SKY NEWS AUSTRALIA
APLN member Ramesh Thakur writes: Critics of Australia’s AUKUS submarine ambitions are worried the deal will lead to more problematic countries acquiring weapons-grade nuclear technology with potentially devastating consequences. Read the original article here.
The Nuclear Non-Proliferation Treaty Review Conference, postponed since 2020 because of COVID, opened at the United Nations in New York last week, marking 77 years since the bombing of Hiroshima and Nagasaki.
The opening address from UN Secretary-General António Guterres on August 1 contained a stark warning: “Today, humanity is just one misunderstanding, one miscalculation away from nuclear annihilation”.
Against that global backdrop, Australia’s quest for eight nuclear-powered AUKUS subs has run into headwinds at the NPT conference.
Indonesia submitted Working Paper 67 on “nuclear naval propulsion” ahead of the conference.
The “issue deserves serious attention”, Indonesia believes, because nuclear-powered subs use uranium enriched above civilian reactors, including weapons-grade.
The International Atomic Energy Agency (IAEA) is the UN’s nuclear watchdog that verifies non-diversion of sensitive nuclear material from peaceful to bomb-making purposes.
Because military-use uranium is excluded from the IAEA safeguards, there is a higher risk the material will be diverted to nuclear weapons programs, as well as the “the catastrophic humanitarian and environmental consequences” of the bomb being used intentionally or otherwise.
This is why the “use and sharing of nuclear technologies and materials for military purposes could run counter to the spirit and objectives” of the NPT.
Last week, Indonesian Ambassador Tri Tharyat, without naming Australia, said the sharing of nuclear propulsion technology was a threat to the “sanctity”, “integrity” and “credibility” of the NPT.
China, smarting over US House Speaker Nancy Pelosi’s visit to Taiwan, piled on the pressure, saying Australia’s AUKUS submarine ambitions posed “severe nuclear proliferation risks”.
Australia replied by saying the nuclear subs partnership with the US and UK would “set the highest possible non-proliferation standards for naval nuclear propulsion”.
It would not merely uphold, but also strengthen the integrity of the NPT regime.
This is no empty boast.
The three AUKUS partners have historically been leading champions of a strong non-proliferation regime.
As a non-nuclear NPT party, Australia has a comprehensive safeguards agreement with the IAEA.
As for China’s taunt of double standards, it’s a bit rich for a country enlarging and upgrading its own nuclear arsenal in violation of Article 6 of the NPT to censure another for getting nuclear-propelled subs minus the bomb.
That said, there are four legitimate proliferation-sensitive concerns about the AUKUS subs deal:
- No non-nuclear-armed country until now operates subs with nuclear propulsion: the deal could help to blur the distinction.
- No nuclear-armed country has helped a non-nuclear state with this technology and materials: copycat transfers could follow.
- Unlike other nuclear powers, the US and UK are the only ones to operate subs with weapons-grade 90 per cent highly enriched uranium; the others operate low-medium enriched uranium below 20 per cent.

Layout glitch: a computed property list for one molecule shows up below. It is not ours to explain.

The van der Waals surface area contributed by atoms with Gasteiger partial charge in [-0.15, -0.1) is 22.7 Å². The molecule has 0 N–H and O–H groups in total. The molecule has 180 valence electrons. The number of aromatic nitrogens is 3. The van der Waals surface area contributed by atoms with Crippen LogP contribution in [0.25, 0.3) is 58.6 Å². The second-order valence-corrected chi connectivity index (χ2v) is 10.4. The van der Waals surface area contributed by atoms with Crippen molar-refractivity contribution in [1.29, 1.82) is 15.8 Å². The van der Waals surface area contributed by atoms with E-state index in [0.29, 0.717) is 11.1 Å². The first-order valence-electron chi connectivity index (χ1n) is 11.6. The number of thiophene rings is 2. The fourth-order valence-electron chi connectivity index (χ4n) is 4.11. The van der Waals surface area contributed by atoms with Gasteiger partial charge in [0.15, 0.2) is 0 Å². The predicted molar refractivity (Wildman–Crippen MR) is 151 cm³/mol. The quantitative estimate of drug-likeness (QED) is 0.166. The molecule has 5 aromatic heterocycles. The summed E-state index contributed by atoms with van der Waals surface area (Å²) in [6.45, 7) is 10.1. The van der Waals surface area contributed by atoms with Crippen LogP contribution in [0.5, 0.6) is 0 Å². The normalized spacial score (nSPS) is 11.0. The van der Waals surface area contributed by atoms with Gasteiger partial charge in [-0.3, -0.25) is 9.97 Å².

- Because the peculiar circumstances of this deal are not actually covered in the IAEA safeguards system, the concern about the precedent being set is widely shared and is valid.
The NPT permits non-explosive military uses of nuclear material.
Safeguards measures are suspended while the material is in military use but reapply as soon as it is returned to civilian use.
In this case the transfer will be from military to military. On completion of the 30-year life cycle, the nuclear cores will return to US or UK custody for decommissioning.
Conceivably, therefore, they could stay outside IAEA scrutiny forever.
With US and UK backing, Australia will negotiate an arrangement with the IAEA to stay NPT-compliant.
Critics of the deal are worried less about Australia, with its impeccable record, and more over opening a “pandora’s box of proliferation” for other more problematic countries.
With world geopolitical equations being reset by events in Ukraine and Taiwan, what if Russia and China announce a similar deal with Iran?
Or China agrees to supply nuclear-powered subs to Pakistan as a riposte to India’s membership of the Quad?
There are therefore still fishhooks to be avoided on the path to Australia’s fleet of nuclear-propelled subs.
Other concerns relate to the lack of a legal contract to replace the cancelled French deal, the fear that a major security threat could eventuate before the extended time for delivery and the possibility that by then submarines could become vulnerable to detection and destruction.
For allies that might need the US cavalry in a hurry, who between the transactional, ‘America First’ Donald Trump and the somnolent Joe Biden is the least undependable?
Image: The US’ nuclear-powered attack submarine PCU Virginia. Australia has struck a deal to acquire at least eight nuclear-powered subs using American or British technology.